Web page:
Location: American Eagle Outfitters can identify and verify customers via sensors at front doors and dressing room entryways. The sensors trigger American Eagle’s mobile app to open on the customer’s smartphone, which can then offer incentives, customized options, and a personalized experience.
Online and Social Behavior: Diane von Furstenberg is leveraging machine-learning technology to create in-the-moment experiences by leveraging data such as other shoppers’ online behavior and shopping bag reminders. Bag reminders alone have driven substantial revenue, while offers have scored a 20% conversion rate among those targeted.
#3 Apply AI and Machine Learning
The key to leveraging rich and varied data in real time to produce an advanced personalization experience is to automate the application of predictive analytics processes. This a great opportunity to apply artificial intelligence and machine learning; algorithms built into the data layer can recognize trends such as the impact of 80-degree weather on sales and apply that data in future situations where it’s relevant. With rich, varied data, these algorithms can generate even more precise insights to drive personalization execution.
The more real-time this process can be, the more relevant the personalization. For example, a retailer collecting data about a shopper’s encounters with in-store touchpoints like digital displays and items she tried on in the dressing room can help an approaching associate guide her to additional styles similar to those she’s already encountered.
Global “no-brand quality goods” retailer Muji combined online browsing data and in-store purchase history via a customer data platform, which allowed the retailer to acquire and aggregate fast-moving data streams in a dynamic, scalable way. By applying analytics to the aggregated data and feeding the results to their marketing tools to personalize their messaging, Muji saw a 100% increase in coupon redemptions across all store locations, increased customer lifetime value, increased in-store foot traffic and a 46% increase in revenue over a two-year period.
When unified data has been enriched by AI and machine learning, the output it feeds back into point solutions is superior. So when a marketer opens up an e-mail tool and selects and audience and a message, they are bringing all of the retailer’s data about that customer to bear to boost the success of that campaign.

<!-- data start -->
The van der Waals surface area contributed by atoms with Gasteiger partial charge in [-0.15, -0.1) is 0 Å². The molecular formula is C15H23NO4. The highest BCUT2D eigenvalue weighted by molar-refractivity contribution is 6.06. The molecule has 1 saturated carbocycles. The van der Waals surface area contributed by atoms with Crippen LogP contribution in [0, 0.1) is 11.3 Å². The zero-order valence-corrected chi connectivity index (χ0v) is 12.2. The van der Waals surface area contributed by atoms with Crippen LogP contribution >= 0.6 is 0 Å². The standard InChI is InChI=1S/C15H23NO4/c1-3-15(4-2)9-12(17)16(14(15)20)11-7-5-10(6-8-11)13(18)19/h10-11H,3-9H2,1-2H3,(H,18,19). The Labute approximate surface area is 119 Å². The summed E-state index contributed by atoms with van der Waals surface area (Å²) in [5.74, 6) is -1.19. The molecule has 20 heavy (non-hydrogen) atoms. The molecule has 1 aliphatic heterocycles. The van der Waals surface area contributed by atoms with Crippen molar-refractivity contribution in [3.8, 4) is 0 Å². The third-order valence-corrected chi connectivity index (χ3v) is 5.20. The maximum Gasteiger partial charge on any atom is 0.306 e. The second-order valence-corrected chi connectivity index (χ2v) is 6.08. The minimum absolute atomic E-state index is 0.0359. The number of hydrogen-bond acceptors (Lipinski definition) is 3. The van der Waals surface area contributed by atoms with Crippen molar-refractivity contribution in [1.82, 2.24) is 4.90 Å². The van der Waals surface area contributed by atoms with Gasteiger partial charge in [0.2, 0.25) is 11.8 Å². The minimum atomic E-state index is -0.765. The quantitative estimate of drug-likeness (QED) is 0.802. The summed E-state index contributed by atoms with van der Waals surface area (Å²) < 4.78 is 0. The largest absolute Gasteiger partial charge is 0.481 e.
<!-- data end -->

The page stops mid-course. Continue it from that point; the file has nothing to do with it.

#4. Fill in Missing Point Solutions
With the right infrastructure in place, retailers can add missing point solutions to round out their ability to understand and serve customers. By integrating these solutions from the start with rich data processed with artificial intelligence and machine learning, those applications can deliver better results from day one.
Sharing data across touchpoints and applications also means customers get a consistently rich experience with each channel: mobile, social, messaging, e-mail, call center, chat, e-commerce and in-store. Advertising is also enriched when it is based on enriched data.
#5. Comply with Privacy Regulations and Customer Expectations
Any form of personalization requires sensitivity for how data is collected and used. As personalization matures to leverage more data with greater accuracy, retailers must be particularly careful to ensure its use is both welcome and compliant with applicable regulations.
Some tips to avoid the creep factor:
- Understand who your customers are and their comfort with trading personal data for benefits; gain permissions where needed and offer transparency with customers about how they will use the data. Stitch Fix, for example, clearly communicates at multiple steps in its order process that the detailed data it collects will be used to curate a personalized collection.
- Communicate with customers via the media they choose versus all media. That is key to being helpful, and not creepy.
- Comply with the privacy and security laws in all jurisdictions where you operate, including e-commerce. Most North American retailers will need to adopt California Consumer Privacy Act of 2018 (CCPA) best practices, for example, and GDPR if they want to sell into Europe.
Staying Ahead of Consumer Expectations
Every time any type of business moves toward more contextually relevant, personalized customer experiences, it raises the bar for all businesses, including retail. That means retailers must find ways to constantly push the bar on how well they leverage everything they know about individual customers to present increasingly real-time, meaningful shopping encounters.
To do that, they must create a customer data infrastructure, one that allows them to gather all relevant data together in one place, apply advanced, AI-fueled analytics, continue to add new data types like live in-store data, and deliver it quickly to the touchpoints that shape those shopping experiences. When retailers can be helpful and relevant, customers reward them with bigger spending and repeat visits.